Passenger growth is coming but are we ready?

IATA's Rafael Schvartzman says that with many of Europe's key airports already operating at capacity, action needs to be taken today to avert the upcoming capacity crunch.

rafael schvartzRafael Schvartzman, regional vice president of the International Air Transport Association (IATA).

For anyone who has travelled by air in recent years it is hard not to marvel at the democratization of the skies. More people are flying than ever before, to more places and more frequently. Airlines and aircraft manufacturers have gained in efficiency and carriers are passing much of these savings on to passengers- the average round trip ticket has fallen 64 percent in real terms since 1995. During this same period the number of unique city pairs connected by non-stop flights has more than doubled as airlines added flights to new destinations.

The uptick in air connectivity is a boon for each one of the local communities with new air links as they stimulate prosperity, open markets and enhance people-to-people ties. But at the same time this demand growth requires careful and forward-thinking planning -both on the air and on the ground- so this growth can be accommodated.

This trend is expected to continue, by 2036 IATA estimates that globally 7.8 billion passengers will travel by air, nearly double the 4 billion who are expected to fly this year. And in Europe, one of the world’s most developed and mature air markets, 550 million more passengers will fly each year bringing the total market to 1.5 billion passengers in 2036.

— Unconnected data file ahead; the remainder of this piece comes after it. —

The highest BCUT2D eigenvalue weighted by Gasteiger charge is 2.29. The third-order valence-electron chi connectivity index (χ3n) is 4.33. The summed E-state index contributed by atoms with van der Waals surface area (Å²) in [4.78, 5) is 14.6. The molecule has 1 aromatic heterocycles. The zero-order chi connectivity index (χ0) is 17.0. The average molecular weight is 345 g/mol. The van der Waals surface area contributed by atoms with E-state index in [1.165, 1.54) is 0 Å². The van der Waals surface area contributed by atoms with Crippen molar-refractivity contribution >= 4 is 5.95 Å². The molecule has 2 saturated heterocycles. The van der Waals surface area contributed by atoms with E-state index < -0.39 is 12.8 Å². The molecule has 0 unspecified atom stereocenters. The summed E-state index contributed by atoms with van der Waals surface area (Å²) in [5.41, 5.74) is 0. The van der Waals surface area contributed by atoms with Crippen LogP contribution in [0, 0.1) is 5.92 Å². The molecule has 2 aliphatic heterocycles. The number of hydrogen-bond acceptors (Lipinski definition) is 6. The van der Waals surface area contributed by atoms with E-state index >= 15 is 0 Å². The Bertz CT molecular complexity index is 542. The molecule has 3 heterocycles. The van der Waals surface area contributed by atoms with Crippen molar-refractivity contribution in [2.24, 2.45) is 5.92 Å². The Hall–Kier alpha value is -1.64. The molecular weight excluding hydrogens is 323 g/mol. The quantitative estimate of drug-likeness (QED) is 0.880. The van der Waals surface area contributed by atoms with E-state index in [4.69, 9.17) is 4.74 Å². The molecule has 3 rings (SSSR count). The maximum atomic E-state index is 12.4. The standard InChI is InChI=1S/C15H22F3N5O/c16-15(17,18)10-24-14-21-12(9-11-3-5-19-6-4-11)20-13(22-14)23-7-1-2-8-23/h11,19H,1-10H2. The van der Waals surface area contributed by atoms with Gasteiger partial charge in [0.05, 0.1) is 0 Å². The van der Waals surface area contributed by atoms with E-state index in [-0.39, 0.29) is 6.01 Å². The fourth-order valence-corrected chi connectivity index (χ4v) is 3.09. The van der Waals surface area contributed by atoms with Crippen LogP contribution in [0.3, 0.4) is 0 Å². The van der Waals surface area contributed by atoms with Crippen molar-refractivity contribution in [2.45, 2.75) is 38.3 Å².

With many of the continent’s key airports already operating at capacity and Europe’s airspace in urgent need of modernisation, action needs to be taken today to avert the upcoming capacity crunch.

Airport infrastructure and airspace modernisation

In terms of airport infrastructure expansion, lead times require that capacity expansion in the right places needs to start now if we are going to meet the passenger demand of the coming decades. From an airline perspective, the requirements are not complicated: sufficient capacity, affordable costs and service quality that is aligned with user needs.

European airspace is also fragmented and inefficient. This adds costs, increases delays, and wastes fuel causing unnecessary emissions. To help modernize European skies, IATA has signed agreements with Air Navigation Service Providers to improve Air Traffic Management in areas such as coordinating  more efficient flightpaths, optimizing airspace between regions, increasing capacity while ensuring safety levels, improving flight punctuality and enhancing information sharing across the European air transport network. We welcome agreements with the European countries that are still yet to sign airspace modernization agreements.

Excessive charges and taxes also threaten the strong growth outlook that is dependent upon competitive costs of travel for passengers. As a general principle, airport charges need to be fair, transparent, affordable and consistent with ICAO principles. In the past ten years in the European Union, both passenger airport charges and passenger taxes more than doubled.

Globally, the aviation industry supports $2.7trn in economic activity or 3.5 percent of the world’s gross domestic product and generates ten million jobs. The increase in passenger traffic is an opportunity for the air transport industry to create even more economic value for Europe’s economy but it will only happen with the concerted efforts of the industry, authorities, airports and other key stakeholders in the air transport value chain. Simply put, if the planes cannot fly the economic benefits that they carry will go somewhere else.